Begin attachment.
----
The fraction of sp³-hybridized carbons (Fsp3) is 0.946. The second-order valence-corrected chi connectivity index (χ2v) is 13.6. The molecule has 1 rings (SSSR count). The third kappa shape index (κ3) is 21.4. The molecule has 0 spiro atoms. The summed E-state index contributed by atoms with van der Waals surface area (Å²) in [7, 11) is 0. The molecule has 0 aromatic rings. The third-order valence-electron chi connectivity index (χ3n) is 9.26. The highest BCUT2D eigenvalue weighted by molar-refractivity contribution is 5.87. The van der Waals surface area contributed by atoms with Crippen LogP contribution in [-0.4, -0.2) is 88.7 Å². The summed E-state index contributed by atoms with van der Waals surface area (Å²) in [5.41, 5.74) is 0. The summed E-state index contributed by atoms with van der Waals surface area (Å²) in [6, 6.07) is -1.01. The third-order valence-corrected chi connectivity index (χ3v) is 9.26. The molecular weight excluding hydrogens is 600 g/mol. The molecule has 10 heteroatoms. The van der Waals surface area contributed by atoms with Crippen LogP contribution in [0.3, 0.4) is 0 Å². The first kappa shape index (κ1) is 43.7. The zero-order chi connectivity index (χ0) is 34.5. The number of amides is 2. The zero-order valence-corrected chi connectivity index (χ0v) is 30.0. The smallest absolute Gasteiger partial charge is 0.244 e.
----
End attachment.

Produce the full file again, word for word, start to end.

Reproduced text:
The fraction of sp³-hybridized carbons (Fsp3) is 0.946. The second-order valence-corrected chi connectivity index (χ2v) is 13.6. The molecule has 1 rings (SSSR count). The third kappa shape index (κ3) is 21.4. The molecule has 0 spiro atoms. The summed E-state index contributed by atoms with van der Waals surface area (Å²) in [7, 11) is 0. The molecule has 0 aromatic rings. The third-order valence-electron chi connectivity index (χ3n) is 9.26. The highest BCUT2D eigenvalue weighted by molar-refractivity contribution is 5.87. The van der Waals surface area contributed by atoms with Crippen LogP contribution in [-0.4, -0.2) is 88.7 Å². The summed E-state index contributed by atoms with van der Waals surface area (Å²) in [5.41, 5.74) is 0. The summed E-state index contributed by atoms with van der Waals surface area (Å²) in [6, 6.07) is -1.01. The third-order valence-corrected chi connectivity index (χ3v) is 9.26. The molecular weight excluding hydrogens is 600 g/mol. The molecule has 10 heteroatoms. The van der Waals surface area contributed by atoms with Crippen LogP contribution in [0.3, 0.4) is 0 Å². The first kappa shape index (κ1) is 43.7. The zero-order chi connectivity index (χ0) is 34.5. The number of amides is 2. The zero-order valence-corrected chi connectivity index (χ0v) is 30.0. The smallest absolute Gasteiger partial charge is 0.244 e.